1 This publication presents preliminary estimates of the Value of Agricultural Commodities Produced (VACP) for the 2012-13 financial year and comparative data for the previous two years. The preliminary estimates are based on data collected in the 2012-13 Rural Environment and Agricultural Commodities Survey (REACS).
2 The REACS will be conducted annually in the years between the five-yearly Agricultural Census.
3 The full range of VACP estimates from the 2012-13 REACS will be published in Value of Agricultural Commodities Produced, Australia (cat. no. 7503.0) in 2014.
4 Estimates for rice, sugar cane cut for crushing, apples, grapes, hay, potatoes and tomatoes have not been included in the preliminary release, but will be available when final data are released in 2014. For the 2012-13 REACS, lupins were not collected separately and will be published as part of ‘other pulses’. To enable data comparability between the 2012-13 period and the previous two years, only like items have been published in this preliminary release. As a result, 'Total crops' and 'Total agriculture' figures for the 2010-11 and 2011-12 periods in this publication will differ from those previously published.
5 The value estimates in this publication are derived by the multiplication of price and quantity of production estimates of agricultural commodities.
6 Price data refers to the average unit value of a given commodity realised in the market place. Price information is obtained from Australian Bureau of Statistics (ABS) collections, as well as from non-ABS sources, including marketing authorities and industry sources.
7 The production statistics used in deriving the preliminary value estimates for 2012-13 and estimates for 2010-11 and 2011-12 relate to the years ended 30 June. Estimates for 2012-13 are preliminary and may be subject to revision.
8 Where figures for individual states or territories have been suppressed for reasons of confidentiality, they have been included in relevant totals.
9 Where figures have been rounded, discrepancies may occur between sums of the component items and totals.
10 The method of collection of relevant prices and the costs of marketing for agricultural commodities varies considerably between states/territories and between commodities. Where a statutory authority handles marketing of the whole or a portion of a product, data are usually obtained from this source. Information is also obtained from marketing reports, wholesalers, brokers and auctioneers. For all commodities, values are in respect of production during the year (or season) irrespective of when payments are made. For that portion of production not marketed, estimates are made from the best available information and, in general, are calculated on a local value basis. For more information on VACP calculation methods, refer to the Main Features chapter ‘VACP Explained’ in this product.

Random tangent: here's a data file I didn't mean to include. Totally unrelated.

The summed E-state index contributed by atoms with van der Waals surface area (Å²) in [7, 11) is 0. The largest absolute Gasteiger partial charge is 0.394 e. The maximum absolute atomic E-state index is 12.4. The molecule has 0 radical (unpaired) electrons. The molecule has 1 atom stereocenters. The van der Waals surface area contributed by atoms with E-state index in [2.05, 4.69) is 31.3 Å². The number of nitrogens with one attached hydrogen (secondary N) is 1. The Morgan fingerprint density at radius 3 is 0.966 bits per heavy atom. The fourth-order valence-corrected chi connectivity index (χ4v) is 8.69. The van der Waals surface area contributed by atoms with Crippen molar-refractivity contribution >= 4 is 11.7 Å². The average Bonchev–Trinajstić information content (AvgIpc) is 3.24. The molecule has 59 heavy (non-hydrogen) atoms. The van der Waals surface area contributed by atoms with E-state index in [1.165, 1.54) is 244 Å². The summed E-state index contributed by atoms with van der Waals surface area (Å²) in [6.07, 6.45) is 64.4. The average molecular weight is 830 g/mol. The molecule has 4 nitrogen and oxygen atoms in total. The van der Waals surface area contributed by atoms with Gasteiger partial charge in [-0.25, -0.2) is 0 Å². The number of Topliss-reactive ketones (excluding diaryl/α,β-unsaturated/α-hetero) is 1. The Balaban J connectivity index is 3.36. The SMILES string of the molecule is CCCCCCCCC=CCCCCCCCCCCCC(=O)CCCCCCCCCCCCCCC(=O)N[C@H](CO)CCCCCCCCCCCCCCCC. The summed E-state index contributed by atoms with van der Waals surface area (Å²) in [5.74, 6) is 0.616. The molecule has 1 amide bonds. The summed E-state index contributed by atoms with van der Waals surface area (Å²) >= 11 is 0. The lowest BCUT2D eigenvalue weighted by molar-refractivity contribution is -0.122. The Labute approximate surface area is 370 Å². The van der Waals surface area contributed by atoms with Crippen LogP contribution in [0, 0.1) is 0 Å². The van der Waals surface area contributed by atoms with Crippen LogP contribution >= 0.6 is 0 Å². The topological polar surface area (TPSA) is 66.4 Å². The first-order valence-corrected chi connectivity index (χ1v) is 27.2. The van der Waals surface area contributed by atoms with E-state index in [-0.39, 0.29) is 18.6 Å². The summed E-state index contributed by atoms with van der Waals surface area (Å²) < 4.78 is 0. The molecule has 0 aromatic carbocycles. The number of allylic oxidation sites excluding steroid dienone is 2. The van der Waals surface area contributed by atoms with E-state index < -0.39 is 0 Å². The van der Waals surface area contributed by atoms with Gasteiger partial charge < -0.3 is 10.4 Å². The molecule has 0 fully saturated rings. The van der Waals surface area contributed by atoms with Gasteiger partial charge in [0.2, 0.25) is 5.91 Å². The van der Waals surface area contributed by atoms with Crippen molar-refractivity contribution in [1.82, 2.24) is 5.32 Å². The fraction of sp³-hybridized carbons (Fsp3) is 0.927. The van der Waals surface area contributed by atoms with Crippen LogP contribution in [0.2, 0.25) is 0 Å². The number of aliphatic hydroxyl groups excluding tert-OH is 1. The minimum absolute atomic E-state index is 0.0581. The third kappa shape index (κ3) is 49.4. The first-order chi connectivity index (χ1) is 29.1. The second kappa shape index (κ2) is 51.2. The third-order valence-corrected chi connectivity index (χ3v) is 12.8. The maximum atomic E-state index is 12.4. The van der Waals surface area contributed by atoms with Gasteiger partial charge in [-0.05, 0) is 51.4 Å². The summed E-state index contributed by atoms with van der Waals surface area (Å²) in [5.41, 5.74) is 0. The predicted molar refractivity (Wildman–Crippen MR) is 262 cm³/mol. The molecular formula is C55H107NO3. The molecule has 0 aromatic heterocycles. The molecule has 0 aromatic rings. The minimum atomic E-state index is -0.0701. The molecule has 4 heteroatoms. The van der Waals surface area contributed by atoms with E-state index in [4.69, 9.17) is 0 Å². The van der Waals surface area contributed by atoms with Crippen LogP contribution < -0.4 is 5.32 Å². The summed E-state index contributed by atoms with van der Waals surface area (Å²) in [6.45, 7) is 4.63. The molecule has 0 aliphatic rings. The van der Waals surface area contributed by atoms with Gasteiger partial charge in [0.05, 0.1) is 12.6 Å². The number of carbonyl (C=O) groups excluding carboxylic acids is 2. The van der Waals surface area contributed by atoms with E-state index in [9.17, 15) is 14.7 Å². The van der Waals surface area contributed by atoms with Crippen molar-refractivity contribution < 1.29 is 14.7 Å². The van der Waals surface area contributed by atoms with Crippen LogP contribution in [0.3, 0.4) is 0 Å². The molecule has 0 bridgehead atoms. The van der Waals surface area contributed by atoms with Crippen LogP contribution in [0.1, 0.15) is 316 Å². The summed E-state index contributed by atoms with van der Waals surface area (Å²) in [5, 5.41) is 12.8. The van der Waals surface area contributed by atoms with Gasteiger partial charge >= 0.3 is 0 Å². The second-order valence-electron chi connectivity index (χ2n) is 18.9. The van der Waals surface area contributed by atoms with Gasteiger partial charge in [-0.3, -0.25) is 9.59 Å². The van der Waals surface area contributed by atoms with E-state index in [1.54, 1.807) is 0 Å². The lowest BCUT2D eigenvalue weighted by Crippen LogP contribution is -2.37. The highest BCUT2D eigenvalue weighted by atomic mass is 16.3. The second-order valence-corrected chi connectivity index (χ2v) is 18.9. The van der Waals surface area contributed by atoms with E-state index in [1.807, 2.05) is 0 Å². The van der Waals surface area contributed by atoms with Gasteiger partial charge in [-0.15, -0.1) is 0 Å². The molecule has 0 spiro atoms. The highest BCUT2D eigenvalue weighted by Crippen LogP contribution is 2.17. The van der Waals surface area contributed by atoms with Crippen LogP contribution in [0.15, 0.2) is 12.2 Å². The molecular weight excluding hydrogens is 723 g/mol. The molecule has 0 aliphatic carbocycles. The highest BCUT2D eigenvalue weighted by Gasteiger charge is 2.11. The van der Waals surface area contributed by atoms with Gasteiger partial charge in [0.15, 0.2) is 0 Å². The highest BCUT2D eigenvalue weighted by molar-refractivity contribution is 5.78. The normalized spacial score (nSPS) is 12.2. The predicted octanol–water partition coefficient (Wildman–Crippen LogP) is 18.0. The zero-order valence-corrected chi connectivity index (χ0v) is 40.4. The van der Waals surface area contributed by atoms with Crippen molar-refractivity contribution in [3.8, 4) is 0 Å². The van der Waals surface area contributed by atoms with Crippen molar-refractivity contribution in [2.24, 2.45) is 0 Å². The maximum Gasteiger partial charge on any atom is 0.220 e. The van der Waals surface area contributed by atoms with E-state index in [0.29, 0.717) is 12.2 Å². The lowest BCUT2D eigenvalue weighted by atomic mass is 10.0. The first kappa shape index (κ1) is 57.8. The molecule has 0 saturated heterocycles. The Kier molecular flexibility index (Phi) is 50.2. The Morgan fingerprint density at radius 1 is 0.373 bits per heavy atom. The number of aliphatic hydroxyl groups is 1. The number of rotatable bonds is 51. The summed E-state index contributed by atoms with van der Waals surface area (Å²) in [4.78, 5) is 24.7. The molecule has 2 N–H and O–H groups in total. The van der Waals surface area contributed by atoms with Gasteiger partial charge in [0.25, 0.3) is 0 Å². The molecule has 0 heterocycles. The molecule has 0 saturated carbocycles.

11 The estimates in this publication are based on information obtained from a sample drawn from the total agricultural business population in scope of the collection, and are subject to sampling variability; that is, they may differ from the figures that would have been produced if all businesses had been included in the survey.
12 One measure of the likely difference is given by the standard error (SE) which indicates the extent to which an estimate might have varied by chance because only a sample was taken or received. There are about two chances in three that a ‘sample’ estimate will differ by less than one SE from the figure that would have been obtained if all establishments had responded or been reported for, and about nineteen chances in twenty that the difference will be less than two SEs.
13 In this publication, ‘sampling’ variability of the estimates is measured by the relative standard error (RSE) which is obtained by expressing the SE as a percentage of the estimate to which it refers. Most published estimates have RSEs less than 10%. For some states with limited production of certain commodities, RSEs are greater than 10%. Estimates that have an estimated relative standard error between 10% and 25% should be used with caution as they are subject to sampling variability too high for some purposes. Estimates with an RSE between 25% and 50% should also be used with caution as they are subject to sampling variability too high for most practical purposes. Estimates with an RSE greater than 50% indicate that the sampling variability causes the estimates to be considered too unreliable for general use. Separate indication of the RSEs of all estimates is available on request.
14 A table with RSEs for selected estimates of gross values follows:
ABS DATA AVAILABLE ON REQUEST
RELATIVE STANDARD ERRORS, Gross values of selected commodities - Year ended 30 June 2013
|Total livestock and other disposals |
|Total livestock products |
|- nil or rounded to zero (including null cells) |
As well as the statistics included in this and related publications, the ABS may have other relevant data available on request. Inquiries should be made to the National Information and Referral Service on 1300 135 070.
ABS publications draw extensively on information provided freely by individuals, businesses, governments and other organisations. Their continued cooperation is very much appreciated. Without it, the wide range of statistics published by the ABS would not be available. Information received by the ABS is treated in strict confidence as required by the Census and Statistics Act 1905
Current publications and other products released by the ABS are listed under the Statistics
and Topics @ a Glance
pages on the ABS website <http://www.abs.gov.au
>. The ABS also issues a daily Release Advice on the website which details products to be released in the week ahead.